Difference between revisions of "Table E and FILEORG X'100' files (File architecture)"

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Revision as of 13:04, 19 April 2013

Holds Large Object Data (BLOBs and CLOBs)


When FILEORG x'100'is set on a file, this is enabled by reorganizing / CREATEing a file with ESIZE greater than 0, and then defining one or more fields with an attribute of CLOB or BLOB (the file must have an ESIZE for the latter to occur).

Available as of Model 204 V7.5


Summary

Storage and manipulation of Large Objects (LOBs):

The 'chained LOBs' in Table E under FILEORG x'100' files has a number of advantages over the way LOBs are stored and accessed in non x'100' files.

*because the LOBs no longer need to be contiguous, space monitoring is simpler and files are less likely to fill up.

*fields may be defined so that 'small' entries may be stored 'locally' in the record (and so do not use an entire page in Table E)

*you no longer need to predict the fields may be defined so that 'small' entries may be stored 'locally' in the record (and so do not use an entire page in Table E)

Storing Large Objects

When a field is defined as a large object (LOB) (BLOB or CLOB attributes) a pointer is stored in the record (in Tables B or X), and, depending on the MINLOBE attribute and length of the value being stored, and the LOB value is stored in its proper place, as follows:


Pointer in the record

When you store a 'not null' Large Object value in Table E, a Large Object descriptor is stored in Table B (or X depending on where the field is being ADDed). The descriptor contains the length, and a pointer to the Large Object data in the Table E page and is 27 bytes long.

This is the same as non x'100' files.

Storing a Large Object

When the length of the value being stored is 0 (i.e.: a null string) the action taken depends on the 'repeating' type (AT-MOST-ONE, REPEATABLE and EXACTLY-ONE attributes). This is discussed in the next section.

Other than null strings, if the value being stored is less than or equal to the MINLOBE attribute for the field, then the value is stored directly in the record (Table B or X). Note that this is in addition to the pointer described above.

If the length of the value being stored is greater than the MINLOBE attribute for the field, the value is stored in a series of pages in Table E with the first (up to) 6140 bytes (4 bytes being reserved for the chain pointer) on the first page, the next (up to) 6140 bytes on the 'next' page, and so on. These pages are not, necessarily, contiguous. Any pages emptied by field or record deletes are first reused, before the pages at EHIGHPG are used. .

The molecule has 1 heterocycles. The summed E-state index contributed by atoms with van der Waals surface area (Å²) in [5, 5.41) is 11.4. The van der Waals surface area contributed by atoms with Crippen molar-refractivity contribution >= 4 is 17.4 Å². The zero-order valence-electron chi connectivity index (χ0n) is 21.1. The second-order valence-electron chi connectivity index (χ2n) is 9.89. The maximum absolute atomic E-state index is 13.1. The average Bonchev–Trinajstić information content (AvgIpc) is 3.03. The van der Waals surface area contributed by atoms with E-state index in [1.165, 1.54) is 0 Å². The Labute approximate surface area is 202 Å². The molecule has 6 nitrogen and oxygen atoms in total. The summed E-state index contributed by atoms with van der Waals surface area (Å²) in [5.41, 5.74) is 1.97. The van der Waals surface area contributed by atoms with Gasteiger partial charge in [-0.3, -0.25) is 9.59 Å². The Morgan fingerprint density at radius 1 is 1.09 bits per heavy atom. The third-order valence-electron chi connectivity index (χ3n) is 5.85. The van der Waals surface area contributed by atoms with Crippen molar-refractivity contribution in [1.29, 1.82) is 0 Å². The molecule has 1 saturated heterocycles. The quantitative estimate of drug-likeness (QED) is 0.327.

Null Strings and Large Objects

Unlike other field types, the STORE-DEFAULT (SD) and STORE-NULL (SN) attributes may not be set on LOB fields. This results in such fields having the equivalent to the LITeral option. The following table illustrates the results when null strings are stored in Large Object fields:

Attribute Explicit Null
fieldname = ' '
Implicit Null
fieldname = %X (where %X is null)
No reference in code
EXACTLY-ONE (Note 1) (Note 1) (Note 1)
AT-MOST-ONE field stored with null value not present not present
REPEATABLE field stored with null value not present not present

Note 1: the field will always act as if it is physically present (and return a null). However, exactly one fields react a bit differently depending on whether they are inside a Repeating Field Group (RFG) or not. Inside an RFG, all three operations will result in a field being present (as displayed in a PAI). Outside of RFGs, (and remembering that only the CHANGE statement may be used on exactly one fields) only the 'CHANGE fieldname TO %X' syntax will physically create an occurrence on the record.

The following Parameters and Commands relate to the Use of Table E

Note: Pages are either used or not in Table E, so there is no formula to determine whether a page is added to the reuse queue (unlike Tables B and X). Because of this, there are no EREUSE, EREUSED, or EQLEN parameters. The size of the reuse queue can always be determined by the difference between EHIGHPG and EPGSUSED.

EHIGHPG parameter The highest active Table E page. (The first page in Table E is page zero.)
EPGSUSED parameter The number of Table E pages currently in use.
ESIZE parameter The number of pages in Table E
FILEORG parameter The file organisation